Yoo Sang Baek, Anna Kim, Ji Yun Seo, Jiehyun Jeon, Chil Hwan Oh, Jaeyoung Kim
Published online: 7 Oct 2021
Views: 138


Background
Clinical differentiation between pigmented basal cell carcinoma (BCC) and seborrheic keratosis (SK) can sometimes be difficult. Noninvasive diagnostic technologies, such as thermal imaging, can be helpful in these situations. This study explored the use of dynamic thermal imaging (DTI), which records thermal images after the application of external thermal stimuli (heat or cold) for the differential diagnosis of pigmented BCC and SK.
Materials and methods
Twenty-two patients with pigmented BCC and 15 patients with SK participated in this study. Dynamic thermal images of lesions (pigmented BCC or SK) and control sites (contralateral normal skin) were recorded after the heat and cold stimuli. Temperature changes in the region of interest (ROI) are plotted as a thermal response graph. After fitting an exponential equation to each thermal response graph, the rate constants were compared between groups (pigmented BCC versus control, SK versus control).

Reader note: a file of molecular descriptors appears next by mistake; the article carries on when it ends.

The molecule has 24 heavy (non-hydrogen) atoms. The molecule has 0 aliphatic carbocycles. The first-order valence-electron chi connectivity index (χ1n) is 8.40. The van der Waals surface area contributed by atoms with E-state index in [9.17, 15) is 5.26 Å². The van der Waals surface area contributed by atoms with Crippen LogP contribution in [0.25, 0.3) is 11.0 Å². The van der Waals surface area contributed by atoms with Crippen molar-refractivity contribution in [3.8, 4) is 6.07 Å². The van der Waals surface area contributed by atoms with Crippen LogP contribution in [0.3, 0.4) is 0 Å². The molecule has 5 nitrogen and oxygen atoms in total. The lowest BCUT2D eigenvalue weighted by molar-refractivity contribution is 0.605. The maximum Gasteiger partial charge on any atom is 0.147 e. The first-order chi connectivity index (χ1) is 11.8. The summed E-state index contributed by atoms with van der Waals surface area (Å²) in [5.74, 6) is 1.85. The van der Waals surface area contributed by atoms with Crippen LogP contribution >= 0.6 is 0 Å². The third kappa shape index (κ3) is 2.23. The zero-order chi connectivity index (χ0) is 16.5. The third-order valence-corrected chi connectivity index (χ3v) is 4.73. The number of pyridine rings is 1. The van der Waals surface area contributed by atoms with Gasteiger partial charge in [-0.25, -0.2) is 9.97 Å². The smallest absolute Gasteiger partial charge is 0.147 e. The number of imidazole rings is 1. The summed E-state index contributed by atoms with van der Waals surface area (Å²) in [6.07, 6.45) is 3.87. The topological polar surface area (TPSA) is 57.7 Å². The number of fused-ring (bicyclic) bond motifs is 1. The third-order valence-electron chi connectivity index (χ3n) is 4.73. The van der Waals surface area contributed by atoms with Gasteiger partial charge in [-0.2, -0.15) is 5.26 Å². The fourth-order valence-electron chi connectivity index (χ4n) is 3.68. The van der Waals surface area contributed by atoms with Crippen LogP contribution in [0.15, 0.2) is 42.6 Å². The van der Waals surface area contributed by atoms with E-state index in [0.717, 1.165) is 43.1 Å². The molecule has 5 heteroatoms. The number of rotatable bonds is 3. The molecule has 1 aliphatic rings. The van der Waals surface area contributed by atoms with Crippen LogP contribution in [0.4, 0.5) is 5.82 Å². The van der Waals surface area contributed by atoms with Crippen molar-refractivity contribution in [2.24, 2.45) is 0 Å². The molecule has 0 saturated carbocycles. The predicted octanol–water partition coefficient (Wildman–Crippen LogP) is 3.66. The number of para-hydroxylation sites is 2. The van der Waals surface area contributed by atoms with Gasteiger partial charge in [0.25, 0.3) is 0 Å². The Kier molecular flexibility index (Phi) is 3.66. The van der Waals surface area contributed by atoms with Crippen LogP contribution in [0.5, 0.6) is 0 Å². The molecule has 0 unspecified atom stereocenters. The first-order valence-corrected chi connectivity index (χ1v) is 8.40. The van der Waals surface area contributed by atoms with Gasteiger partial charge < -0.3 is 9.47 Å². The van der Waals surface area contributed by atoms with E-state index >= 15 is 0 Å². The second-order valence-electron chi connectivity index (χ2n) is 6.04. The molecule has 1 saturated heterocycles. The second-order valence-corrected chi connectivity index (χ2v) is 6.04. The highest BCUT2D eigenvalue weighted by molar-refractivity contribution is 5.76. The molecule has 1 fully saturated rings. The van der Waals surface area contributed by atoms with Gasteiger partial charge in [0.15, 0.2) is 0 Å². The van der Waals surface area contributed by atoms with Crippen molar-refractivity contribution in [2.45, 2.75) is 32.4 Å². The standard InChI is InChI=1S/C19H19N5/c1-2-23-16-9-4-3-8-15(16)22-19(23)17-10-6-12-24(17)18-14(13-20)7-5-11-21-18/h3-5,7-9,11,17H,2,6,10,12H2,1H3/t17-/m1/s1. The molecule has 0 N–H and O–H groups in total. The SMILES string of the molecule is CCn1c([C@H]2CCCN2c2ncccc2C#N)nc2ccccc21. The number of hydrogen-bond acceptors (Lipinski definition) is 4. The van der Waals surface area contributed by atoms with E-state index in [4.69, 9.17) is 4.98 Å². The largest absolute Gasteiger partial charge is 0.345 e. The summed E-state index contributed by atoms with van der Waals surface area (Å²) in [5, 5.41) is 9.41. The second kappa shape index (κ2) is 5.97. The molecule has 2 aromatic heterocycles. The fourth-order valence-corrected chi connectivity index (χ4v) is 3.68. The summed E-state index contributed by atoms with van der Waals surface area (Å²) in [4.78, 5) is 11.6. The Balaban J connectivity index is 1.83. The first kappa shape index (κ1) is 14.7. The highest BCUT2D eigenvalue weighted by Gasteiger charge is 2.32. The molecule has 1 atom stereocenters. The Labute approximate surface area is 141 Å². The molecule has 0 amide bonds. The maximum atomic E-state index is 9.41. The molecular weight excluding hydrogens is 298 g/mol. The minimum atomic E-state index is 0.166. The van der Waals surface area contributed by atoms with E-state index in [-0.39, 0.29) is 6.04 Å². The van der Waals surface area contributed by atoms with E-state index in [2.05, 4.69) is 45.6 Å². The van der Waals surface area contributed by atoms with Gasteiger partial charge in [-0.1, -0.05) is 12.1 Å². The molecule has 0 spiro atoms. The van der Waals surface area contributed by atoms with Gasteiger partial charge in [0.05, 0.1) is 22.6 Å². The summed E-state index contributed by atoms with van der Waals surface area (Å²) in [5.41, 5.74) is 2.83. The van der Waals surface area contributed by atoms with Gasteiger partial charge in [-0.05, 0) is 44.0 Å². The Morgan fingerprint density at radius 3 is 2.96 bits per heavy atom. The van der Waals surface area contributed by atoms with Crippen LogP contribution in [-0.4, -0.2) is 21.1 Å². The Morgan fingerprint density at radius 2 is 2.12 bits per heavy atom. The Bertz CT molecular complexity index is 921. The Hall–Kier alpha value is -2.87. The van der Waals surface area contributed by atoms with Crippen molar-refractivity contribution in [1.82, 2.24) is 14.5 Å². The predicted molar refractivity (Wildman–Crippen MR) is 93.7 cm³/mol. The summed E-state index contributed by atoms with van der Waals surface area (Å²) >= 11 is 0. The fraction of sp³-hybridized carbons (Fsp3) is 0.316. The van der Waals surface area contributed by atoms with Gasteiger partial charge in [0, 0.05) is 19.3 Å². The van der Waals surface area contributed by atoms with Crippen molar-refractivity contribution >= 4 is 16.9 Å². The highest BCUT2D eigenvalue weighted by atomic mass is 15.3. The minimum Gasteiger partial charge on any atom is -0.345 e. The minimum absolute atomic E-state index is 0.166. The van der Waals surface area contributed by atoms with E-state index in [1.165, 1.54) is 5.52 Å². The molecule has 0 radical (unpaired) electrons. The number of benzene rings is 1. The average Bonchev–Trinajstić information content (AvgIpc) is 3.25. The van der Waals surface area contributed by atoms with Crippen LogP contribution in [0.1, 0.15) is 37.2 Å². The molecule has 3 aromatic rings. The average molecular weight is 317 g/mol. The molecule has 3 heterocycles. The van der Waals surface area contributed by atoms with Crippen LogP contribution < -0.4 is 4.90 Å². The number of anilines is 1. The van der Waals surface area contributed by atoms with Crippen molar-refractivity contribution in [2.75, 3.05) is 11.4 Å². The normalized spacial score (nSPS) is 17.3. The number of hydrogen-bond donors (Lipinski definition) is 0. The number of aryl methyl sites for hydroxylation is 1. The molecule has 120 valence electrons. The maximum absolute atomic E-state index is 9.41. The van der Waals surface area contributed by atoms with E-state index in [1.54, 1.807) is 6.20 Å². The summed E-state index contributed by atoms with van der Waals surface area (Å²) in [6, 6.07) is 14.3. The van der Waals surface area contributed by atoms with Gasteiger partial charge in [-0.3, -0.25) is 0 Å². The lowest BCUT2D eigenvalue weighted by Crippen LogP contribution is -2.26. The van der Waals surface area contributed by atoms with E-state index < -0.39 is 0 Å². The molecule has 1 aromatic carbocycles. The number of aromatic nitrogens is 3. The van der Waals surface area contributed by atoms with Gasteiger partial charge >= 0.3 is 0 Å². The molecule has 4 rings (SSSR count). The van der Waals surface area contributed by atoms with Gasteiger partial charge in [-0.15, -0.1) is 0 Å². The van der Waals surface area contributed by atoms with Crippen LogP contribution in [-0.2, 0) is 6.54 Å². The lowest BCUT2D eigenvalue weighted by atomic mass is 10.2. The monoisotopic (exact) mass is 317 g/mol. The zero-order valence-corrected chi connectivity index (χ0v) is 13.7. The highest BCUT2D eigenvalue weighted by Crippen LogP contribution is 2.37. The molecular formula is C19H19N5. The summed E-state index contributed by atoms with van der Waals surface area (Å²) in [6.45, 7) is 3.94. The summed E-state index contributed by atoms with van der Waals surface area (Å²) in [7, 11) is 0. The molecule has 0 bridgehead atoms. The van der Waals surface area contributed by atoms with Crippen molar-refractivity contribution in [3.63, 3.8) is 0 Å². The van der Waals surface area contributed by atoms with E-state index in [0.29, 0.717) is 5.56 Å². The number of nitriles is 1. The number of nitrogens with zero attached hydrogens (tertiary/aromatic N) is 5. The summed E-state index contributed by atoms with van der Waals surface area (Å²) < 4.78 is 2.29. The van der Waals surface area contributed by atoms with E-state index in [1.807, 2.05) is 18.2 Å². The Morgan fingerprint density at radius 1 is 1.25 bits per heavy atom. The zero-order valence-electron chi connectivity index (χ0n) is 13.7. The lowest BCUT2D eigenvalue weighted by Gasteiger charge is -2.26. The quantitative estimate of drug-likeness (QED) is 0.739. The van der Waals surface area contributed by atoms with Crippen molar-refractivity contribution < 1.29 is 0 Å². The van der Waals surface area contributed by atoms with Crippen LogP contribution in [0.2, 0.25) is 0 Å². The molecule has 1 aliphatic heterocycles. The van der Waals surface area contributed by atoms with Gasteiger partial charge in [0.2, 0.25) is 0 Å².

Results
The thermal response graphs revealed that the average temperature of pigmented BCC showed faster thermal recovery to baseline than the control site. There was a significant difference in the rate constants of the fitted exponential equations between the pigmented BCCs and the control sites (p<.001). However, we did not find a significantly different thermal recovery pattern between SK lesions and control sites.
Conclusions
DTI can be used as a diagnostic tool for distinguishing pigmented BCC from SK by comparing thermal recovery patterns between target lesions (pigmented BCC or SK) and the control site.